Making a Harry Potter pilgrimage:  J.K. Rowling (the author, duh) lived in Edinburgh, and Kat brought us to the Elephant House café where she wrote the first book.  In fact, Kat was sneaky enough to get us the table that she sat at.  Looking out the window, you can see the inspiration for the books—an amazing view of Edinburgh Castle on the top of the cliff.  The café boasts being “the birthplace of Harry Potter,” and even the stalls in the bathroom are graffitied by HP fans with notes like, “I heart Ron Weasley,” and even quotes from the books.  You could feel the magic (bah-dum-chh).

Actual going into Amsterdam:  As opposed to visiting the airport—which is still lovely.  But the city was great.  The canals, the flowers, the bikes, the buildings are all so picturesque.  We visited the Van Gogh Museum, Rijksmuseum, the Anne Frank Huis, took pictures at the “I Amsterdam” sign, but I really loved just walking around the canals.  One morning, we went on a free walking tour and saw the Red Light District (so strange to see as an American), some interesting spots in the city (architecture students from the 1960s should not have been allowed to have free reign, even if it was contained in one neighborhood—shutter), and got some great tips on how not to be killed by a bicycle.  Jimmye was a great host and shared some secrets of Amsterdam with us—(Speculoos! I’m getting there, patience.)—and it was great to have an NMQ freshman year reunion.  We even had the traditional popcorn, orange juice, and movie.  AND I got to see Frank, a fellow Foley counselor from this summer.  It was so great catching up with him and SO weird to see him not only outside of camp but in another country, his country.  Now I’ll have to visit London and see Jack and Sarah!

Being the stereotypical tourist:  Mostly to do with photographs.  A thank you to Kat for forcing me to have pictures taken with me in them (dubbed “mom pictures,” as in for mom), because otherwise there would be none to speak of.  We played up the tourist card by taking jumping pictures, paying to take pictures with a bagpiper and the Mel Gibson—I mean—William Wallace, throwing up the X and horseshoe (Chi Omega hand sign), and having a photo shoot with the UK telephone booths.  (The hipster photos were more for our amusement than a tourist bout.)

Trying new foods: In Edinburgh, we tried haggis (traditional Scottish meat dish “haggis neeps and tatties”—quite delicious; I believe we had haggis every day somehow), pear cider beer (not too shabby), black pudding (aka blood sausage), fish and chips (a must), deep-fried Mars bar (thankfully not right after the fish and chips), Irn Bru (slash cough medicine that the Scots pass as pop: disgusting, but Kat and Kaitlin got a kick out of it—seriously, I think there was something in it), and roast beef and mustard potato chips (not even the weirdest of their potato chip flavors).  In Amsterdam, we were adventurous enough to mosey on into a Febo.  What is that?  Well, it’s basically a vending machine restaurant.  You put money into this wall full of little windows with food in them and then you open the little door and pull out the food you want.  Upon telling Jimmye and her roommate what we had for lunch, her roommate responded with, “you had FEBO?!?”  Apparently, it’s not as fun-adventurous as we thought.  Apparently, it’s more like gutsy/hazardous/sketchy-adventurous.  But our Amsterdam food excursion was atoned for with muesli pancakes, hagel slag (real chocolate sprinkles that they put on toast and it kind of melts into the bread), and, finally, Speculoos Pasta (!).  Speculoos is essentially the new competition in Holland for Nutella and is currently winning in my book.  It is best described as a gingerbread/cinnamon (?) cookie mashed to a pulp and made into a crunchy spread.  Put it on bread, waffles, gingerbread cookies (the Lukens family’s favorite “windmill cookies” from the airport), or you might…..just eat it plain.  Delicious.  Best recipe: Speculoos and hagel slag on a waffle at 2 am.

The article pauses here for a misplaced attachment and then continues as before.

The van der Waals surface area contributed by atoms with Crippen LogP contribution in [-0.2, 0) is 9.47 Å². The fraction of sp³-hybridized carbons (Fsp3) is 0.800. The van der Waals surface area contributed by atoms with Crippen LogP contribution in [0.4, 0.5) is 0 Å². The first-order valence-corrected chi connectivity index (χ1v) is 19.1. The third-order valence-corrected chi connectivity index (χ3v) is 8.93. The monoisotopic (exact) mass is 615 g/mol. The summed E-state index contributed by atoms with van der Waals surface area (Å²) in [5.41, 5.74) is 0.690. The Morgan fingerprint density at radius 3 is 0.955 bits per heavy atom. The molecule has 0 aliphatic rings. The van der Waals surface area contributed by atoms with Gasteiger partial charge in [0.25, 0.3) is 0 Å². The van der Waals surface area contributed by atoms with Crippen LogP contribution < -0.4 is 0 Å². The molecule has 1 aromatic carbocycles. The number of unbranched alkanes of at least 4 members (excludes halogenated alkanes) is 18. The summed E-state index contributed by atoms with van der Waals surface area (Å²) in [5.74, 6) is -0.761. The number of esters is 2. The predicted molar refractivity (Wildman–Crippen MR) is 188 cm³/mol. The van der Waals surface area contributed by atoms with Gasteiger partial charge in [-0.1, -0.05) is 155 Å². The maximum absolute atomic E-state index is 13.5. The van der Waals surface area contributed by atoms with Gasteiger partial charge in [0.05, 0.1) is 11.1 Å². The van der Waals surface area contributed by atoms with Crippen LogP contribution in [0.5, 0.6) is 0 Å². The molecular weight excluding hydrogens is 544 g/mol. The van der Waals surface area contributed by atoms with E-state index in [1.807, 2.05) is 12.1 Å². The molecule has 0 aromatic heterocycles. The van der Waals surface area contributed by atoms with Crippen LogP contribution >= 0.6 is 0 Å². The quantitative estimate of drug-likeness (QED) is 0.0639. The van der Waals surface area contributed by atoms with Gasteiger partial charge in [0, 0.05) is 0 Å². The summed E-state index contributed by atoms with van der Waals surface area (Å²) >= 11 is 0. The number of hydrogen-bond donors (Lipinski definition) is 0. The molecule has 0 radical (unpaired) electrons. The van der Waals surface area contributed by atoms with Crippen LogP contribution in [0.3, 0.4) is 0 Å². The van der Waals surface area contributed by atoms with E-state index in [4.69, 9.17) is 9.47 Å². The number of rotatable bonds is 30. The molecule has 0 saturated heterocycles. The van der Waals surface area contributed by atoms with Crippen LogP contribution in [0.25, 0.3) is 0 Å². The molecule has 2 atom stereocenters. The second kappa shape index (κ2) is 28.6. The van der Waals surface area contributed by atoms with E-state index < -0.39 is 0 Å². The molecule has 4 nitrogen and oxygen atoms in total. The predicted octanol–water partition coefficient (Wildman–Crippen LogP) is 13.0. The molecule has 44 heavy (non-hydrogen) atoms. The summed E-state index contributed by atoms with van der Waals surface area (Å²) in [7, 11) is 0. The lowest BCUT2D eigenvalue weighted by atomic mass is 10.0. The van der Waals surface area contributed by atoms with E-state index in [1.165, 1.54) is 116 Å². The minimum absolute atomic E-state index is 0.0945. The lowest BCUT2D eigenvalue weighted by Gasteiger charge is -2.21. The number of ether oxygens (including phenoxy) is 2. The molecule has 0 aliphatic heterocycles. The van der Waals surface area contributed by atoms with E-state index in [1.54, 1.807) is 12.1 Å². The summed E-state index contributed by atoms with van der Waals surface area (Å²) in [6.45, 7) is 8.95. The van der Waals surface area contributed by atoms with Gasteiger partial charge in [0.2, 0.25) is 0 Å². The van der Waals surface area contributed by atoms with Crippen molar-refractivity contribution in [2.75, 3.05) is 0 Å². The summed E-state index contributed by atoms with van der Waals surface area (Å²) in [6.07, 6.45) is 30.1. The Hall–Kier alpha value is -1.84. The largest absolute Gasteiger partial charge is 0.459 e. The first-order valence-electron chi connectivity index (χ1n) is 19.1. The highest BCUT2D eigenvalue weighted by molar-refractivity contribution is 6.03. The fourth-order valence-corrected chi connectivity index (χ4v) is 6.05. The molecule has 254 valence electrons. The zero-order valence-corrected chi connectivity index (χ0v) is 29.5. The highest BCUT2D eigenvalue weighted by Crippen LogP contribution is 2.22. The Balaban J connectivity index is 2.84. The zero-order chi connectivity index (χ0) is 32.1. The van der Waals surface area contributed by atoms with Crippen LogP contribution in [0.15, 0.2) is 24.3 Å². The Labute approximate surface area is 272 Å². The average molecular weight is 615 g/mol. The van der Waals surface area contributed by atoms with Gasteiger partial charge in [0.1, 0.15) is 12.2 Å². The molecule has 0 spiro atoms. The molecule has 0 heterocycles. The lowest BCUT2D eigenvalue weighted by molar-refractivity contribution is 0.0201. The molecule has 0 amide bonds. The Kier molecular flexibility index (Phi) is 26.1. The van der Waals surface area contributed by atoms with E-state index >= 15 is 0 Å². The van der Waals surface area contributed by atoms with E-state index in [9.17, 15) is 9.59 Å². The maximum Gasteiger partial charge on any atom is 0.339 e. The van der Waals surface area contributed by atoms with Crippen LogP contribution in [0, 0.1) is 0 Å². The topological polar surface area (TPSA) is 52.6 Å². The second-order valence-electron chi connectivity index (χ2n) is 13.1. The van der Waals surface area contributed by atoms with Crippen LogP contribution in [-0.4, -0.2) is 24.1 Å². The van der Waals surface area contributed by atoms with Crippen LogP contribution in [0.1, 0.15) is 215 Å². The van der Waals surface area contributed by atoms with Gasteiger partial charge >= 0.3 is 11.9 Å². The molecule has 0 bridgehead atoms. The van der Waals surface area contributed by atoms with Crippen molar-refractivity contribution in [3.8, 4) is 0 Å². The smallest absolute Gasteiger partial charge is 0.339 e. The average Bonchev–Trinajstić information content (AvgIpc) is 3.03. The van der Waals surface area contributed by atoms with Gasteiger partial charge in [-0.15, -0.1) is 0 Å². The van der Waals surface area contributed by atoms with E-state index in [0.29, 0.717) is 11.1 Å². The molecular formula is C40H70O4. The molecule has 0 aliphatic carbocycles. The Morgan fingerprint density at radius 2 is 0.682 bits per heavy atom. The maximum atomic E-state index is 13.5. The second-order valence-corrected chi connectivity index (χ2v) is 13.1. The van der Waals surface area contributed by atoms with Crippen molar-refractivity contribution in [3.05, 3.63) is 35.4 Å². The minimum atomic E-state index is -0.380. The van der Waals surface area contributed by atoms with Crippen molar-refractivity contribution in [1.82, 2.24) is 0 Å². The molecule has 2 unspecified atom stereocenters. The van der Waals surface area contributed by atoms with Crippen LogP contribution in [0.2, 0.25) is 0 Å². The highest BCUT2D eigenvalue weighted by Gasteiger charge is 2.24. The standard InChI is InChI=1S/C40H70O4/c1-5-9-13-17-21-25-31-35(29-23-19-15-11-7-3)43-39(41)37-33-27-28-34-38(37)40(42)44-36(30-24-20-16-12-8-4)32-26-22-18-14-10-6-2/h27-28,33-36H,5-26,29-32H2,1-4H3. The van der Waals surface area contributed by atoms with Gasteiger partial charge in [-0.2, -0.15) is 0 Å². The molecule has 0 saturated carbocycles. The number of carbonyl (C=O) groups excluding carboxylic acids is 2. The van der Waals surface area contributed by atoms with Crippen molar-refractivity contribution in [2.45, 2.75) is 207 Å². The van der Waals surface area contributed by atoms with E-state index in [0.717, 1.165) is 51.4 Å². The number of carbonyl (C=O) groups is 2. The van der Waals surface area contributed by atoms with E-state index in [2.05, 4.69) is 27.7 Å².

Well, a puff of smoke in the face was the reminder I received telling me that I was indeed back in France—shortly followed by the realization that after one week of all English, I had lost some footing in my French.  C’est triste.  It scares me to think what my French will be like after a month back in the States.

Completely random side note, have you ever been walking somewhere and realized that you’ve been walking behind the same person for a while, and then you keep on going and you’re still behind them?  Then, you start to wonder when they’ll turn off, and then you start to wonder if they’ve noticed you.  Then, when they end up going to the same obscure place you are or they finish their walk while you’re still behind them, do you ever wonder if they think you’re stalking them?  You may have just freaked that person out so much to the point that they will watch their back for the next few days, convinced someone followed them home.  Way to go.

Now it’s off to Croatia for the weekend!!